Technically Incorrect offers a slightly twisted take on the tech that's taken over our lives.
It's time to dream, people of Nerdland.
You are finally getting your wish. No more politicians can run for president. They have all been cast out to where they belong: a wind farm.
Instead, you have to choose from among yourselves. You have to take a top tech figure and put him or her in charge of the United States. Whom will you choose?
This was the amusing scenario imagined by imaginatively named survey company Survata. It asked 1,503 sentient, human Americans of voting age which tech CEO would bring the White House to best order.
The people voted with their minds, and, who knows, whatever heart they have left for politics. There was no known subterfuge or hacking of the voting machines. And the winner was Tesla and SpaceX CEO Elon Musk.
You might immediately feel the same excitement as when you plug your Tesla in to a socket outside your favorite supermarket. You, too, would love to be ruled by a man who wants to send rocket ships into space. Just imagine how much science would be advanced.
Some might wonder whether his slightly South African accent would go down well in Peoria. They might even wonder whether he was born in Kenya. But, no. He was born in South Africa. His mom was born in Canada, his dad in South Africa. Currently, he couldn't be president because neither of his parents is an American. (Though Musk himself became a US citizen in 2002.)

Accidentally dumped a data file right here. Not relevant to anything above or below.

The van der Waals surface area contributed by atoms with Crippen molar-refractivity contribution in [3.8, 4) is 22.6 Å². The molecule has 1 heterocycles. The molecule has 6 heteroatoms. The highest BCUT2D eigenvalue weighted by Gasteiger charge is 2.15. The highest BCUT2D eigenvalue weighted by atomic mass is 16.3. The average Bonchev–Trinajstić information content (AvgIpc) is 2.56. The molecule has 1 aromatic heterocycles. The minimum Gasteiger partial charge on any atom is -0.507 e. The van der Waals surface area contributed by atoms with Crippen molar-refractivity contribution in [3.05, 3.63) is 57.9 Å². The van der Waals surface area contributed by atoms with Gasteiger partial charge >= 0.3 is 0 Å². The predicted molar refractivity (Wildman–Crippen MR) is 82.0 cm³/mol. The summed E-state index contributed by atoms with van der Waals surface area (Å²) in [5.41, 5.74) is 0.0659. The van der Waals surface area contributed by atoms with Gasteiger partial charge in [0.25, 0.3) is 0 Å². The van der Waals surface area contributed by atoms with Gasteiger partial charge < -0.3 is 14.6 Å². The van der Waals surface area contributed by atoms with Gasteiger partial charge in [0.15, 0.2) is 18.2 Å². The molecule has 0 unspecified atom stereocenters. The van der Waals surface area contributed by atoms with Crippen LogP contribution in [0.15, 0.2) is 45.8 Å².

But when the Tech Rapture comes (in about five years time), no one will care about such oldy-worldy details. We will just want the best person for the job who won't necessarily send government cameras into our underpants.
In this survey, 26 percent of respondents said that the Tesla CEO is the best tech person for the job. He was closely followed by Google CEO Larry Page, at 23 percent.
A Tim Cook administration was favored by only 16 percent, while the concept of a President Bezos was supported by a mere 12 percent (that's Jeff Bezos, as in the Amazon CEO), as was the idea of a Zuckerbergian reign (he being Mark Zuckerberg, CEO of Facebook). Bringing up the rear were Microsoft chief Satya Nadella and Yahoo's head, Marissa Mayer.
You might fear that a President Musk wouldwe currently know as "humans driving cars."
You might conclude that the choice of Musk offers great hope. He is, after all,about the nastiness that robots might impose upon us if they were left to their own devices.
I am more excited about something else. If these were the candidates of the Tech Party in our inevitable new one-party state, the presidential debates would surely be the dullest ever seen by humankind.
That, in itself, would be feat worth observing.